To keep things reasonably simple, I recommend starting with homogeneous coordinates (this is also what is used in GNU Nettle). Extended coordinates could be explored if one needs the highest performance for creating signatures. Formulas for homogeneous coordinates: doubling, general addition, addition with Z2 = 1

To speed up scalar multiplication, we will tabulate selected points, and index tables by certain bits in the scalar. When signing, the index bits are part of the secret key. On higher end processors, a memory access at a address which depends on secret data introduces a side-channel leak, via the processor cache. I don't know if that is an issue on the MSP430; if so, each table lookup must read the entire contents of the table and extract the desired element using ALU operations, which also makes large tables impractical.

Scalar multiplication by a fixed point, the ecc group's generator, is the main computation when creating a signature. To use Pippengers' algorithm, we precompute suitable tables. For concreteness of the description, we use fixed parameters below, which result in 16 KB of tables).

Let n denote the scalar or exponent, with bits n_{0} (least
significant) up to and n_{252} (most significant). N should
already be reduced modulo q, so it fits in 253 bits. Denote the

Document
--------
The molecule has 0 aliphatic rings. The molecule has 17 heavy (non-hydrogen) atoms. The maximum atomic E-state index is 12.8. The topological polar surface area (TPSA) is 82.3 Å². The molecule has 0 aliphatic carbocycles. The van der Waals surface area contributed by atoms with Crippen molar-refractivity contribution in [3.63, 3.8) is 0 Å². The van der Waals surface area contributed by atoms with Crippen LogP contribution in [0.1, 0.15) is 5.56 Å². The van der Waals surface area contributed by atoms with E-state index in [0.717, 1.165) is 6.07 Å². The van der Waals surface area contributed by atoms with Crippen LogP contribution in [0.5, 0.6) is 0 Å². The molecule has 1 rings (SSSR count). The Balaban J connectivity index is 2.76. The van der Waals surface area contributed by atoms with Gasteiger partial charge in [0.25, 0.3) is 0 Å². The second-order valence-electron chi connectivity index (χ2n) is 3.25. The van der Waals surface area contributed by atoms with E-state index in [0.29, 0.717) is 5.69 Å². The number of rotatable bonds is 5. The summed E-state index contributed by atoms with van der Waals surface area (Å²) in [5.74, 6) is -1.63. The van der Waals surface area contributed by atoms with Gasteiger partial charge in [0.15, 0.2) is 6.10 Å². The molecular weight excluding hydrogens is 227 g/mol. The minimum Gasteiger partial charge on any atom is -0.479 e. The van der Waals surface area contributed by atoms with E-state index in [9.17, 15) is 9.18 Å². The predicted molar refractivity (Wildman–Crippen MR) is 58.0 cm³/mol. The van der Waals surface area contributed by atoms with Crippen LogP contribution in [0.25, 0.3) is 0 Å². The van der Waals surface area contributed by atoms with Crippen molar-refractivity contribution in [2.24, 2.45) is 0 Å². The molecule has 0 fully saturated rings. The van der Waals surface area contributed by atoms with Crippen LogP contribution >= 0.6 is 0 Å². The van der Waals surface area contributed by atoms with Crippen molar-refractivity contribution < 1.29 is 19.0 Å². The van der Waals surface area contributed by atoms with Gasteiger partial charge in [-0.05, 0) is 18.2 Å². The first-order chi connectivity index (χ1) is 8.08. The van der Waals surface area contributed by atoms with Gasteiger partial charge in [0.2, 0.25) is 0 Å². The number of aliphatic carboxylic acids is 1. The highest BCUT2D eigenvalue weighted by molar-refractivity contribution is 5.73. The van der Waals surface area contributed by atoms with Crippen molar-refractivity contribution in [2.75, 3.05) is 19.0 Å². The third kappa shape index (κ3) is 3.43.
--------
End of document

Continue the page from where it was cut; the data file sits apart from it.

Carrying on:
fixed generator G (this is a point on the curve)

Set c = 6: this is the bit size if the indices to the tables
(i.e., each table has 64 elements, but we will have four such
tables). Set k = 11: this is the stride with which we access the
bits of the scalar (Nettle currently k = 14, which is suboptimal and
should be fixed). For the first table T_{0}, consider the
6-bit index j. Set

j = jThen precompute the table value T_{0}+ 2 j_{1}+ 4 j_{2}+ 8 j_{3}+ 16 j_{4}+ 32 j_{5}.

TAlso define three more tables, adding 2_{0}[j] = (j_{0}+ 2^{11}j_{1}+ 2^{22}j_{2}+ 2^{33}j_{3}+ 2^{44}j_{4}+ 2^{55}j_{5}) G.

TTo compute the scalar product P = n G, first extract bits of n starting at position 10, and group them 6 at a time. Let indexing with [10,21,32,43,54,65] be a shorthand for [n_{1}[j] = T_{0}[j] + 2^{66}G, T_{2}[j] = T_{0}[j] + 2^{132}G, T_{3}[j] = T_{0}[j] + 2^{198}G,